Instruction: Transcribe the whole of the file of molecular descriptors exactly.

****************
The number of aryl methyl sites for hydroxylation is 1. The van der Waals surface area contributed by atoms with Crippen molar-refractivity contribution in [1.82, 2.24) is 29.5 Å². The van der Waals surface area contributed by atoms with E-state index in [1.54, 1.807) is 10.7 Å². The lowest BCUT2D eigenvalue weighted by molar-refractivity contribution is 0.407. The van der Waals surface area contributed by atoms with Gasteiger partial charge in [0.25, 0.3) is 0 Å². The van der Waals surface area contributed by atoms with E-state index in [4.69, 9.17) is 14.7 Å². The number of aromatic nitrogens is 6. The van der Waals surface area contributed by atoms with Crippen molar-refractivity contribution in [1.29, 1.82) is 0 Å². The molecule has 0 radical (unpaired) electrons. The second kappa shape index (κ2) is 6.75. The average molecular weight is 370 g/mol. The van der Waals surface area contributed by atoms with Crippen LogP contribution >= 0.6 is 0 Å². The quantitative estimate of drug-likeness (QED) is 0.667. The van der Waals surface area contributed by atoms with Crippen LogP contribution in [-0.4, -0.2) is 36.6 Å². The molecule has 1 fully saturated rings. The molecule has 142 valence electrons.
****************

The number of aryl methyl sites for hydroxylation is 1. The van der Waals surface area contributed by atoms with Crippen molar-refractivity contribution in [1.82, 2.24) is 29.5 Å². The van der Waals surface area contributed by atoms with E-state index in [1.54, 1.807) is 10.7 Å². The lowest BCUT2D eigenvalue weighted by molar-refractivity contribution is 0.407. The van der Waals surface area contributed by atoms with Gasteiger partial charge in [0.25, 0.3) is 0 Å². The van der Waals surface area contributed by atoms with E-state index in [4.69, 9.17) is 14.7 Å². The number of aromatic nitrogens is 6. The van der Waals surface area contributed by atoms with Crippen molar-refractivity contribution in [1.29, 1.82) is 0 Å². The molecule has 0 radical (unpaired) electrons. The second kappa shape index (κ2) is 6.75. The average molecular weight is 370 g/mol. The van der Waals surface area contributed by atoms with Crippen LogP contribution >= 0.6 is 0 Å². The quantitative estimate of drug-likeness (QED) is 0.667. The van der Waals surface area contributed by atoms with Crippen LogP contribution in [-0.4, -0.2) is 36.6 Å². The molecule has 1 fully saturated rings. The molecule has 142 valence electrons.